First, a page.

Lent 2021 | Fasting
While many are familiar with the fasting regulations of the Church, including the standard "one full meal and two lesser ones not equaling it," how did the Church arrive at these regulations? Where did it all begin?
Fasting during Lent has a fascinating history and ever-evolving role in the Lenten season, though it continues to be one of the traditional and foundational themes. The History of Lent by Fr. William Saunders includes great detail about the evolution of fasting during Lent - from 40 days of abstaining from food and drink to the more loose interpretations of today - and the common practice of giving something up for Lent.
While the article Why Catholics Fast: Searching for the Tradition by Carole Garibaldi Rogers in America is almost 20 years old, the history and explanation for fasting in the church is enlightening and examines the discipline in light of today's world.
Two questions arose: is there a place for Lenten fasting in contemporary Catholic spirituality? And how would such a discipline be constructed not only in light of Scripture and tradition, but also in light of contemporary insights and concerns?
This week, we share an article pertinent to our time Lenten Fast in a Global Pandemic, which looks at the four reasons for fasting and how to use the practice to better reflect on the experience of this pandemic.
Four Reasons for Fasting:
1. Preparation for a feast
2. Penance and atonement for sins
3. Acknowledgment that all we have comes from God
4. Solidarity with those who live in want
Focusing Our Fast
This reflection in the Ignatian Lent series highlights Eric Clayton, Senior Communications Manager, Jesuit Conference. Here, listen to his reflection "Fasting as Contemplation in Action." How might your fasting be a reflection of Ignatius' call to be contemplatives in action?
Give new dimension to your fasting this year by choosing an intention behind it.
Eating simply during Lent does not have to be dull. Search these meatless recipes from around the world, compiled by CRS Rice Bowl. Or find inspiration from Creighton Online Ministries' Cooking Lent page.
Do you have a traditional or favorite family Lent recipe to share with the group? Email the recipe so we can share it with the group!
While fasting is about going without, think more about what you can gain, who you can invite in, and what you might just have left over to GIVE this Lent.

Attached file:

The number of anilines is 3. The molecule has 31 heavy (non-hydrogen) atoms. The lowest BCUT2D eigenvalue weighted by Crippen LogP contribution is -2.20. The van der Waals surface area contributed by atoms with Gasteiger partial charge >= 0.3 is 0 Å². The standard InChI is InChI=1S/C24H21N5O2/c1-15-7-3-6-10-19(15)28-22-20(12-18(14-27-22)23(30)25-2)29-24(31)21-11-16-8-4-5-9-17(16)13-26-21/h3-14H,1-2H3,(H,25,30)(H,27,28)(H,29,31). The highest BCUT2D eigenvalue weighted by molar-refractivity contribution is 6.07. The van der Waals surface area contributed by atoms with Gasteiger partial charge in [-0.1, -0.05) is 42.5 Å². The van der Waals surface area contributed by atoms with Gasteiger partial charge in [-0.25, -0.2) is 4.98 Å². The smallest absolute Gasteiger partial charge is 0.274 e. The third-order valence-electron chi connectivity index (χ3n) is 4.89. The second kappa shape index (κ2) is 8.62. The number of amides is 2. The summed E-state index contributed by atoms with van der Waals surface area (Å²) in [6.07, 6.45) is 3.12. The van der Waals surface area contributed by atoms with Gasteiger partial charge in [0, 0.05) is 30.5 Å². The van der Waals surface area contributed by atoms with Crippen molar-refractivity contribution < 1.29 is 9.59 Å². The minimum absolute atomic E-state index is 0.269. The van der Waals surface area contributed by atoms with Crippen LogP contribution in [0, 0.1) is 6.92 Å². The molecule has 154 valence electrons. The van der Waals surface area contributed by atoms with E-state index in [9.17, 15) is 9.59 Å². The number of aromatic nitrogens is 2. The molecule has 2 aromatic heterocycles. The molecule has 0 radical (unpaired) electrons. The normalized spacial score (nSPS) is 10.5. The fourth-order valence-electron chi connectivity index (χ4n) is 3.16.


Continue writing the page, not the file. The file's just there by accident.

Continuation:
We understand fasting as "giving something up." Why not also consider what we might gain from giving up burdens we carry? We all have emotional and physical burdens we carry with us. Watch as Fr. Paul Campbell, SJ, reflects on doing a little "life laundry."
Watch this entertaining video from Jesuit Autocomplete, a program of America Media, to find answers to interesting questions about Ash Wednesday (we know we're a little late on this, but we think you'll enjoy learning these tidbits), including why we fast.
While you're at it, search 'Jesuit Autocomplete' in the YouTube search bar to find all three seasons of videos from these hilarious Jesuits answering some the most common questions about the Church, the Jesuits, and Saint Ignatius!
Guide to Fasting
Enjoy this visual guide to Lenten fasting and abstinence from Jonathan Teixeira.
A Lenten Challenge
Jose Sanchez shares a reflection for Ignatian Lent about Embracing a Lenten Challenge.
Take the Ignatian Carbon Challenge and fast from food waste this year.
Challenge yourself to focus on anti-racism this Lent with these Jesuit resources for racial justice.
Give up 10 minutes of your day for 40 days to pray, advocate, and give alms in solidarity with refugees with the 400 Minutes for 4 Refugees JRS challenge.
How do we choose what to give up for Lent?
Like Aunt Rose giving up celery (see last week's member reflection from Tom Nolan), traditionally, Lent is a sacrificial period when followers of Christ are called to give something up. Choosing what to give up is more than imposing a divine motivation for dieting (giving up sweets), or going 40 days without caffeine (definition of insanity?). We are called to practice self-denial and to strengthen our will. We are called to reflect on our lives and the things that get in the way of our relationship with God. For each person, the answer will be different.
What gets in between you and God and keeps you from a deeper connection?
You might be inspired by learning what others have chosen to forgo this year. Read what America Magazine's editors are giving up this Lent!
During this season of Lent, and especially during Holy Week, it is important to purify our minds, to come to God during this time with the right mindset.
Have you ever wondered why statues are veiled during Lent, and particularly in the last weeks of Lent, through Good Friday? Learn about this practice of preparation in this article by Philip Kosloski.